Joubert's interest in detail and removing of clutter exposes the richly expressive paintings to its minimum, extracting it to its core absolute. Pieter van Heerden, director of the Arts Association Pretoria, described the works as an explosion of nature similar to one of the world's most dangerous and active Volcano’s she witnessed, Mt Merapi where she depicts the character of our time in the exploration of the absolute.
Her works reflect an abstract look at landscapes with intricate details carved into the wet paint, a mixture of oil and wax known as encaustic, creating interesting, rich, tactile surface patterns. Her work process involves a personal struggle with material and thoughts reflecting a flux of excavation similar to archaeology, adding and subtracting. The works entice the viewer to become active in finding personal meanings in the various range of colours at a distance but when viewed closer, a new impression or meaning can be found. "It becomes whatever you want it to be," Cronje stated.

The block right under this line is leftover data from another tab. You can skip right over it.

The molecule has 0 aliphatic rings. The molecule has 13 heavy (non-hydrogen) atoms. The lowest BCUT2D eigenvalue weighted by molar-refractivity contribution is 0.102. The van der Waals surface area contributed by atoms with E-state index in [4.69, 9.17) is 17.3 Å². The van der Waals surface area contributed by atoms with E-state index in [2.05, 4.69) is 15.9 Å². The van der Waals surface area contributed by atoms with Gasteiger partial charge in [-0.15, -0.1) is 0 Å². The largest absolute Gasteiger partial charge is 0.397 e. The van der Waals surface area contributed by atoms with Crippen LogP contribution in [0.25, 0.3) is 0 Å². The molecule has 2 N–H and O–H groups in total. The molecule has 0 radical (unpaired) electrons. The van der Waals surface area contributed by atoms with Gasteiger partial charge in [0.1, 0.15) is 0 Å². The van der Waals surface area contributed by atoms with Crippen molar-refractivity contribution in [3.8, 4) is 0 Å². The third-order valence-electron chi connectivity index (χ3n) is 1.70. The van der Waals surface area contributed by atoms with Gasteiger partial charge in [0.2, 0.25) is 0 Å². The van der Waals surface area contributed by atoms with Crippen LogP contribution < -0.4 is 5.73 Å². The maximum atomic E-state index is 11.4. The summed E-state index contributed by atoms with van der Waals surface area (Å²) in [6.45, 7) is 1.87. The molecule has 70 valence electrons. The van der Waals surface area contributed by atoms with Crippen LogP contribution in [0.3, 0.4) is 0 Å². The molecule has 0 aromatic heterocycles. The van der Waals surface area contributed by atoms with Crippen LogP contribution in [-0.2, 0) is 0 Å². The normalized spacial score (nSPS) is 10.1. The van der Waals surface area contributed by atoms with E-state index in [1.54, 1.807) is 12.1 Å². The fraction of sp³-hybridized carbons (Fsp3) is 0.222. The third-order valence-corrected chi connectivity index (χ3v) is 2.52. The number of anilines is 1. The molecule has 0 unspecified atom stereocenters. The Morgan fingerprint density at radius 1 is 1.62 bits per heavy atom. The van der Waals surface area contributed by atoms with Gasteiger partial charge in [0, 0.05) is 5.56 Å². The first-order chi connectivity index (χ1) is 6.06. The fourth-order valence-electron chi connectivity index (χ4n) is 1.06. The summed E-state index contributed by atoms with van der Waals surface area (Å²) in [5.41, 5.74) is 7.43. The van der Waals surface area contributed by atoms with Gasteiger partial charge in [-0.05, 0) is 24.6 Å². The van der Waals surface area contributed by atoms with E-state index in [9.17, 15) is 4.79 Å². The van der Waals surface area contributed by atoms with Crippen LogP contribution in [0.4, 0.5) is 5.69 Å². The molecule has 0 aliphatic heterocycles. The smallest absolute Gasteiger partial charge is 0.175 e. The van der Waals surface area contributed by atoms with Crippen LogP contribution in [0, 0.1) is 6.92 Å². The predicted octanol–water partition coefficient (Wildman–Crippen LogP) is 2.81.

Joubert returns to Australia in three weeks and plans to expand her market into printmaking on textiles. The exhibition runs until 8 September. The artist hosts a walkabout on 1 September.